The importance of exercise goes far beyond losing weight, preventing weight gain and long-term weight management. In fact, regular physical activity helps your body function better and improves sleep. As well as protecting you from developing certain types of cancer, it helps to reduce the risk of heart disease, diabetes, metabolic syndrome and high blood pressure. As you are getting older it reduces the risk of falling and improves cognitive function as well as helping to prevent osteoporosis. Perhaps most importantly, it can help to relieve symptoms of depression, anxiety and elevates mood. So, see my top tips below for how you can introduce some movement and exercise into your everyday life, no matter what your restrictions are!
Technology may be your friend
Wearable devices such as the Fit Bit, Apple iwatch and Nike Fuel Band, to name a few, can tell you how much you have moved in a day and estimate how many calories you have burned. Set yourself a realistic target number of daily steps (any number of steps beyond what you’re currently doing will yield benefits) and stick to it.
Park far away and take the stairs
Park a little farther away at work or when visiting the local shops. Walking that little bit further will help you to tot up some extra steps (and may help prevent annoying car park dints as you’ll be parked in the ‘less popular’ spots!) Another idea is to take the stairs instead of the escalator or elevator if you are only going up a couple of flights.
Walk to/from the restaurant
Eat local and save on a taxi fare or designated driver, walking home after a meal will not only help you to move more but will aid in the digestion of the meal you’ve just eaten.
Do what you love or have forgotten you loved doing
With the time constraints of busy family and work demands, it’s easy to let our hobbies fall by the way side. Football, Tennis, Kickboxing, Yoga, Weight Training, walking, gardening, whatever! Do what YOU like. Don’t be limited by ‘standard exercise’. Just move more!
Drink plenty of water
This sounds an odd one but by drinking water regularly throughout the day, you are going to have to go for regular toilet breaks. You now have a guilt-free reason to take a walk to the toilet and back! To get extra steps in, use a toilet in another part of your building, which may give you an opportunity to use the stairs as well. It’s easy to forget to take a 5-minute walk break every hour, but it’s impossible to forget to go the toilet!
Stand up more
Sitting down constricts circulation, slows your metabolism, and tightens muscles and connective tissues. Even exercising for an hour a day can't do much to compensate for the 10 or so you spend sat slumped behind a desk or behind the wheel of a car. Fortunately there's an easy solution - standing burns 1.4 x more calories a minute than sitting and puts you at less risk of a host of cardiovascular diseases.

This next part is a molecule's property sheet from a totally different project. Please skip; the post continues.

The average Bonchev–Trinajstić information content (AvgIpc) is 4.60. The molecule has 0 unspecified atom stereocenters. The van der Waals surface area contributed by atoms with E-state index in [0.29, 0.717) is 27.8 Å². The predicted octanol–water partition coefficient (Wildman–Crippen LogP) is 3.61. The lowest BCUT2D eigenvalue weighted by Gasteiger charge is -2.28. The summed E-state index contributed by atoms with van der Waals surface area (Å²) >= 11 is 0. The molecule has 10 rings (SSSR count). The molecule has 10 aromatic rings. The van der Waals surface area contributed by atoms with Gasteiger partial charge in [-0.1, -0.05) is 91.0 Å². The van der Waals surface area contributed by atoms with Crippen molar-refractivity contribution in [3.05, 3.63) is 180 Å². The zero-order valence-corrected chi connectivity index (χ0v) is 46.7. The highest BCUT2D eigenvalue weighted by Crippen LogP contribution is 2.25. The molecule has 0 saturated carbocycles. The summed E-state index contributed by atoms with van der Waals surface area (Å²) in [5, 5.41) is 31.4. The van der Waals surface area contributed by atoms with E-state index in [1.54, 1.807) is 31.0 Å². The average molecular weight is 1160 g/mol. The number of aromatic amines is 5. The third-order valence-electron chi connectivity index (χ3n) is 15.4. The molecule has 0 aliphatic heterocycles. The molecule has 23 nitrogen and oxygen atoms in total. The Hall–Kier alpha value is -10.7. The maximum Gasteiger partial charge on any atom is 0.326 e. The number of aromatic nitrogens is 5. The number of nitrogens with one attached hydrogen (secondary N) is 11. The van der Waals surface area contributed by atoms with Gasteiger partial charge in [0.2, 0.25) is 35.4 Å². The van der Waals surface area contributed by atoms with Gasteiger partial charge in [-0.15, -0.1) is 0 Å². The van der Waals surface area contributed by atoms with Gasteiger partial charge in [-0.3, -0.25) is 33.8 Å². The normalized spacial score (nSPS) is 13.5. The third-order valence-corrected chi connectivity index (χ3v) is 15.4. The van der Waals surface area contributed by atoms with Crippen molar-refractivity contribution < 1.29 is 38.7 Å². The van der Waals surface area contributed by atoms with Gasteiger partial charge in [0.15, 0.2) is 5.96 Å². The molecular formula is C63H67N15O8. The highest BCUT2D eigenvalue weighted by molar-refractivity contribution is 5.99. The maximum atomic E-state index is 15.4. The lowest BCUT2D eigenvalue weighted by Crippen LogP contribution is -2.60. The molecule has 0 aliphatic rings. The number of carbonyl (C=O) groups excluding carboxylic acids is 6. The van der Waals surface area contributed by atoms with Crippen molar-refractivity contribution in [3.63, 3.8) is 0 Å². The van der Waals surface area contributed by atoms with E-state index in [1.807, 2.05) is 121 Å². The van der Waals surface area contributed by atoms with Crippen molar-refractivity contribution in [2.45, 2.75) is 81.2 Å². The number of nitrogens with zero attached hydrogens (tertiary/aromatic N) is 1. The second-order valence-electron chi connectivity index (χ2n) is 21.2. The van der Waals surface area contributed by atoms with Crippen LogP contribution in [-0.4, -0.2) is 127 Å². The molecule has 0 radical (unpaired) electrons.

Clean your home regularly
Most people underestimate what good exercise cleaning can be, especially if you have a large home. Cleaning involves plenty of walking, turning and twisting, lifting, and stretching – all of which are very beneficial for your body. Washing dishes by hand and using a vacuum cleaner and mop can also be an easy way to burn a few extra calories.
Go to the park
Taking the kids or grandkids to the park can easily turn into a full workout for you! Chasing them round, pushing the pushchair, playing games, pushing them on the swings or carrying the bikes when they get tired are all great activities. If you don’t have kids - watch some and be inspired. A couple of laps round the park, feeding the ducks and you’ll soon burn some calories.
Maximize Your TV Watching Time
Most people spend a lot of time watching TV. That means that they are sat down more, and as I’ve mentioned before too much sitting is bad. However, there are many ways to be active while you watch TV.
Hold a plank or do some bodyweight exercises like air squats or jump jacks during the adverts; consider a stationary bike or X trainer – pedal away whilst you watch your favourite program.
Stop going through life with the minimum of physical effort
Modern society has done a great job of teaching us that saving effort is better, but this is not the case when it comes to moving more and exercise. Don’t think of exercise as something that requires a change of clothes and a warm up. Think outside the box, move a bit more, and soon it’ll become part of your routine and lifestyle.
This article first appeared in Urban Market as a guest column from Adam Batchelor